Pension funds need to prepare for margin rules covering the OTC derivatives they use.
Corporate pension fund managers may soon have initial-margin responsibilities for the over-the-counter (OTC) derivatives they use to manage those funds, even if their parent companies are exempt.
Background. Following the financial crisis, global regulators established variation and initial margin rules for OTC derivatives to provide greater transparency into counterparty risk.
- Those requirements first became effective in 2016 for financial firms with more than $3 trillion in notional derivatives exposure and were extended in stages to firms with smaller notionals, reaching those with $750 billion in exposure in 2019.
While most corporate end-users of OTC derivatives were exempted from margin requirements, their employee-benefits plans, under the Employee Retirement Income and Security Act (ERISA), were not. Consequently, most corporate pension plans will soon be subject to margin rules, and several fund managers raised issues at a recent NeuGroup meeting:
- When? The threshold for posting margin drops this year to financial end users with more than $50 billion in notional exposure, and in 2021 will include market participants with more than $8 billion in OTC notional.
- Covering margin calls. A member of the roundtable noted the need for a policy for raising cash to cover margin calls. Another participant recounted addressing that issue when her company began its overlay program, so it decided to perform a VAR analysis to size its collateral at 99% for a one-month stress test.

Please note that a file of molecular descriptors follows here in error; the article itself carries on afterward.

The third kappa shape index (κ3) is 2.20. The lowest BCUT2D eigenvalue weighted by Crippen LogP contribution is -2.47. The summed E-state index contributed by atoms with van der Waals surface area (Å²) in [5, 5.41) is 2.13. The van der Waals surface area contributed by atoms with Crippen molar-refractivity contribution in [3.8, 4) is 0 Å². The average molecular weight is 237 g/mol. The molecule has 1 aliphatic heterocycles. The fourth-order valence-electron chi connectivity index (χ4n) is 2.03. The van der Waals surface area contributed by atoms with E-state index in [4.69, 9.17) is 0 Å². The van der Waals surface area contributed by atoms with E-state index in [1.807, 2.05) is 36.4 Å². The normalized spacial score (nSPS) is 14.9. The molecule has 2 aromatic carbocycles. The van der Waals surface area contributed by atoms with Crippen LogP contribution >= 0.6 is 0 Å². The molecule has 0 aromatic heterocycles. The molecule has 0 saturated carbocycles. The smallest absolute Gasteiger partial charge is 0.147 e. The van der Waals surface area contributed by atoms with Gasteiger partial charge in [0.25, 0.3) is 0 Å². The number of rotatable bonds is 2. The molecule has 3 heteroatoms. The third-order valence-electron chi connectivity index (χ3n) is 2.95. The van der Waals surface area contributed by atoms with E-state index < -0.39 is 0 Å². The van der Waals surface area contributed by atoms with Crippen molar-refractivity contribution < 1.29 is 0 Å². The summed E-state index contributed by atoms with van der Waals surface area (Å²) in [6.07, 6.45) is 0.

- “It wouldn’t have covered where we landed in the global financial crisis for equity, but for every other scenario there was sufficient cash,” she said.
- Cash or Treasuries? The participant added that her company is holding the collateral as cash, which it then “equitizes,” or places in short-term investments such as ETFs. Depending on the instrument, she said, the cash can generally also be held in Treasuries, providing a bit of income.
- Administration? No way. Tracking daily margin and posting margin is an administrative hassle, which the roundtable member said she leaves to her ERISA manager.
- “There’s no way I would ever want to do that. I just make sure there’s enough cash in the account with the manager to cover the amount of collateral we feel is sufficient,” she said.